5 Reasons Why Every Church Should Have Sunday School

A few years ago, there was a movement to get rid of Sunday School.  Many churches were getting tired of having the program.  They couldn’t find volunteers.  Their members just weren’t coming early.  So, they stopped worrying about it.  They saw it as tonsils or an appendix:  something that wasn’t really needed anyway.

Were they right?  Is Sunday School expendable?  Do we really need it?

Here are 5 advantages of Sunday School.

  1. Age Appropriate Interactions:   When Sunday School is done correctly, everyone in the church has opportunity to interact with other people of similar ages in small group settings.  This applies to the youngest children and the oldest adults.  Everyone benefits.

  2. Organized Method of Bible Study:  This may not work so well for those churches that try to have Sunday School without a pre-planned curriculum.  On the other hand, a pre-planned curriculum ensures that everyone who attends Sunday School is learning the Bible, the whole Bible.  Again, this applies to the smallest children, and it also applies to the oldest adults.

  3. Age Appropriate Lessons:  No, this is not the same as number one. The concept in number one was that you get to interact with people who are the same age.  Sunday School also helps churches provide lessons and activities that are geared to the age of the attendee.  There are concepts in the main service that 6-year-old children cannot understand, but in Sunday School those concepts are explained on a level they can understand. The activities that are used to reinforce the lessons are also based on the age of the students.

  4. Worship Service Starts On-Time:  Does your church have a problem with people showing up late for the main worship service?  As bad as this may sound, Sunday School helps to eliminate that problem.  With a strong Sunday School program, most attendees are arriving in time for Sunday School.  This means by the time the regular worship service begins, everyone is already at church and ready for more.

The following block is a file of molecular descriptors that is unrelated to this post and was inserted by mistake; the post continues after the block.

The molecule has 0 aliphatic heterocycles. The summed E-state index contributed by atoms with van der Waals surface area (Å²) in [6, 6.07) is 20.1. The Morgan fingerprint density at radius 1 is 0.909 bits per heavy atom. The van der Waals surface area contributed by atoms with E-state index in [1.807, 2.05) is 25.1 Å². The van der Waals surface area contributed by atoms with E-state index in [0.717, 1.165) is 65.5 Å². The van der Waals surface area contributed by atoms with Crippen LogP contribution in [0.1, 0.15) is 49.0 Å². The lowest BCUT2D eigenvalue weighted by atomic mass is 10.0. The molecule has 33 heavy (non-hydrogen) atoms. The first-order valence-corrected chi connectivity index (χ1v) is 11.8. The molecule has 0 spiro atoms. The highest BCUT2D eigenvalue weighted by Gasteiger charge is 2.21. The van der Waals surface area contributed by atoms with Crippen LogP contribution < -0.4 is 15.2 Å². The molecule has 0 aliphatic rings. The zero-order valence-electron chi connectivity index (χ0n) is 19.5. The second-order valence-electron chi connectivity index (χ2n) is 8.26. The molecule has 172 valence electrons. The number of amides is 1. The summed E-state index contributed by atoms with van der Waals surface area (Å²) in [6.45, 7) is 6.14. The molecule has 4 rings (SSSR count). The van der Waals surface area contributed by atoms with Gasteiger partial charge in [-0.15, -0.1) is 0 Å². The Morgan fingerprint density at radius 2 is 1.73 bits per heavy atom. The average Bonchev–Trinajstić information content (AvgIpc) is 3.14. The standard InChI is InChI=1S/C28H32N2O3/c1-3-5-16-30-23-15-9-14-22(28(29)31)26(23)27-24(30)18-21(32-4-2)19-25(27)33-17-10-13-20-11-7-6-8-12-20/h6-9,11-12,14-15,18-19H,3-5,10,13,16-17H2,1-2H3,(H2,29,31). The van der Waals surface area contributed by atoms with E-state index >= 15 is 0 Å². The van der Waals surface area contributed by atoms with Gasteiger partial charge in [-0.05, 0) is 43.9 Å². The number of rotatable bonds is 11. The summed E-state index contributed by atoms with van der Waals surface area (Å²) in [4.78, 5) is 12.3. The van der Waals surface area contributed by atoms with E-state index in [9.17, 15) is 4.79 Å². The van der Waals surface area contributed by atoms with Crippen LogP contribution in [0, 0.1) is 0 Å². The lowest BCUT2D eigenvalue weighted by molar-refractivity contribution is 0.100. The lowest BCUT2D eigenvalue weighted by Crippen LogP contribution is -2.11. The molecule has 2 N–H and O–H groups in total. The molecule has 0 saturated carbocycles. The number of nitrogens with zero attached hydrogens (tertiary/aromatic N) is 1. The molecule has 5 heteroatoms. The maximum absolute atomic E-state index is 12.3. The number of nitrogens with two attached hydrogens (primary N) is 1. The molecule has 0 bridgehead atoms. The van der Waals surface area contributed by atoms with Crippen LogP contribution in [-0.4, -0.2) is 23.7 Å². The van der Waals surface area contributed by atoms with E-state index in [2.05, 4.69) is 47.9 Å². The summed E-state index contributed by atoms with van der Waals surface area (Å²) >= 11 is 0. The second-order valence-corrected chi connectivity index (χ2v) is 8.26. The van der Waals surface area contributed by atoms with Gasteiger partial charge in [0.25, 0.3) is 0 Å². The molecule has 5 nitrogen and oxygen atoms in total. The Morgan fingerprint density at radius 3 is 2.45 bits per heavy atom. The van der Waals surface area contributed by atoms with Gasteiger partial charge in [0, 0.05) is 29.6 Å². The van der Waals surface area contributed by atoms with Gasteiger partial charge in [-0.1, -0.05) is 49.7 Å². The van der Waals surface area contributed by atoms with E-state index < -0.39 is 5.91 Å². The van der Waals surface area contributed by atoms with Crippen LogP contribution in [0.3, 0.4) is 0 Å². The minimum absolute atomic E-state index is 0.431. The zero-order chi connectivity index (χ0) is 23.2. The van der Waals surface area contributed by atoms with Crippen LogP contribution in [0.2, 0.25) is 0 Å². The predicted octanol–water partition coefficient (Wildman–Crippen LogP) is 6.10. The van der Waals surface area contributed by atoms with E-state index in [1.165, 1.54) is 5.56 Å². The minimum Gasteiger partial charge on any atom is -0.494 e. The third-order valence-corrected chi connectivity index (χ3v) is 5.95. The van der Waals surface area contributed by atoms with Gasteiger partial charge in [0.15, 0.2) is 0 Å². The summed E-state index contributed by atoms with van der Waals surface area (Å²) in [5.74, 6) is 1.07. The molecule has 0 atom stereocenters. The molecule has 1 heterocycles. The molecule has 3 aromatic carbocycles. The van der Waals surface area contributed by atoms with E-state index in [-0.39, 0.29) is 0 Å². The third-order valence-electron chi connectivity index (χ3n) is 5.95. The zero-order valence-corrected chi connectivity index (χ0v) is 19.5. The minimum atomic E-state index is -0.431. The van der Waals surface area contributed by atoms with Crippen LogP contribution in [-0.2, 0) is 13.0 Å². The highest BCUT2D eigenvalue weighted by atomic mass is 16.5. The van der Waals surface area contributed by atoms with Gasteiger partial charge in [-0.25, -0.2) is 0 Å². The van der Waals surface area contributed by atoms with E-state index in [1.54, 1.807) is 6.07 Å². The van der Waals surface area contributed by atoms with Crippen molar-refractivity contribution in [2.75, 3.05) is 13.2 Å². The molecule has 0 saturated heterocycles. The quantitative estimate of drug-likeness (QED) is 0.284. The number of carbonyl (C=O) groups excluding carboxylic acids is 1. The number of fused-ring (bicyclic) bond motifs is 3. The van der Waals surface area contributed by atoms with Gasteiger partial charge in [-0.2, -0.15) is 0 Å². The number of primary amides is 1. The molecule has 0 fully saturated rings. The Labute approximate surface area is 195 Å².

5. It provides a foundation:  Having worked as a children’s pastor, I see this as the most important advantage of Sunday School.  As a children’s pastor, my job was the same as the job of the senior pastor.  The only difference was the age of our audiences. Everyone knows that a pastor is supposed to take something from the Bible and expand on it to make it relevant for daily life.  A children’s pastor should be doing the same thing.

    I was a children’s pastor at one church that had not had Sunday School in years.  The children in my congregation had never been to Sunday School.  This made my job almost impossible.  As an example, I might want to use the story of Jonah and Ninevah to go deeper.  I might want to talk about why the Ninivites were so mean.  Maybe they had very deep problems in their lives and no one had ever introduced them to the problem solver. I wanted to just jump in and say, “Everyone knows the story of Jonah, now let’s think about the people of Ninevah.”  I couldn’t do this.  The problem was that almost no one knew the story of Jonah.  I had to tell the story before I could go deeper into the concept.  The kids service has a limited time frame.  You only have until the parents start walking in to pick up the kids.

    When a children’s pastor has to start from the beginning and tell every story in its entirety, there is never any time to move into deeper concepts that surround the story.  The majority of my time was spent telling the stories that these kids should have already learned in Sunday School.

 

Sunday School provides a valuable foundation for our kids.  The exciting stories that are taught in Sunday School, using age-appropriate activities will provide the basis for everything a child needs for life.  A popular book says that we learn everything we need to know in Kindergarten, but I disagree.

All I really needed to know, I learned in Sunday School.

What are your thoughts?  Does your church have Sunday School?  What do you think about it?

 5 Reasons Why Every Church Should Have Sunday School

Michelle Rogers

Michelle holds a graduate degree in Curriculum and Technology as well as an undergraduate degree in Elementary Education. Having been in the Assembly of God affiliation of churches for her entire life, she easily incorporates the knowledge of how kids learn into the way churches should be showing the gospel to kids. Her work experience includes elementary school teacher, preschool teacher, day care director, children's pastor, Missionettes coordinator, Sunday School teacher, and online college instructor. On the side, she blogs, reads and creates new web applications with PHP, mySQL, JavaScript and more.
 5 Reasons Why Every Church Should Have Sunday School
 5 Reasons Why Every Church Should Have Sunday School

10 thoughts on “5 Reasons Why Every Church Should Have Sunday School

  1. Our Sunday school is only for children. Yes, children of all ages but we don’t have anything for the adults. I have talked about having a “men’s bible study night” but it was shot down.